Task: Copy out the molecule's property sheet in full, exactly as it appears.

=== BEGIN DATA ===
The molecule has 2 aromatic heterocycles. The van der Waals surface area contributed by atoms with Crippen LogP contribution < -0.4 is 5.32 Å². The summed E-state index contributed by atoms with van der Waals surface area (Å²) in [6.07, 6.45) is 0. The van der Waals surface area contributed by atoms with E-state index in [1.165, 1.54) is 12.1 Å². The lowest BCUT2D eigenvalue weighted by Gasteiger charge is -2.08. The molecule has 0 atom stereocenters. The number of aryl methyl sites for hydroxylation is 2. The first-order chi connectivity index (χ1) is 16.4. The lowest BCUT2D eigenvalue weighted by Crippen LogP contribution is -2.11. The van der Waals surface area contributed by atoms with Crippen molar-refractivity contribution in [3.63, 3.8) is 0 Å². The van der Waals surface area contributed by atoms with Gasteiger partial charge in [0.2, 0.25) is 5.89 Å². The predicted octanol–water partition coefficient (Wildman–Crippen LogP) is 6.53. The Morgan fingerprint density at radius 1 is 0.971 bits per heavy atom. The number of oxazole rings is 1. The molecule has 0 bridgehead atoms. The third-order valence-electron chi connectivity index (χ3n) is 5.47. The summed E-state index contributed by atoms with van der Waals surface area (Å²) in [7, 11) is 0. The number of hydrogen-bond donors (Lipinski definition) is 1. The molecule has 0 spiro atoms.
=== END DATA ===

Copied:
The molecule has 2 aromatic heterocycles. The van der Waals surface area contributed by atoms with Crippen LogP contribution < -0.4 is 5.32 Å². The summed E-state index contributed by atoms with van der Waals surface area (Å²) in [6.07, 6.45) is 0. The van der Waals surface area contributed by atoms with E-state index in [1.165, 1.54) is 12.1 Å². The lowest BCUT2D eigenvalue weighted by Gasteiger charge is -2.08. The molecule has 0 atom stereocenters. The number of aryl methyl sites for hydroxylation is 2. The first-order chi connectivity index (χ1) is 16.4. The lowest BCUT2D eigenvalue weighted by Crippen LogP contribution is -2.11. The van der Waals surface area contributed by atoms with Crippen molar-refractivity contribution in [3.63, 3.8) is 0 Å². The van der Waals surface area contributed by atoms with Gasteiger partial charge in [0.2, 0.25) is 5.89 Å². The predicted octanol–water partition coefficient (Wildman–Crippen LogP) is 6.53. The Morgan fingerprint density at radius 1 is 0.971 bits per heavy atom. The number of oxazole rings is 1. The molecule has 0 bridgehead atoms. The third-order valence-electron chi connectivity index (χ3n) is 5.47. The summed E-state index contributed by atoms with van der Waals surface area (Å²) in [7, 11) is 0. The number of hydrogen-bond donors (Lipinski definition) is 1. The molecule has 0 spiro atoms.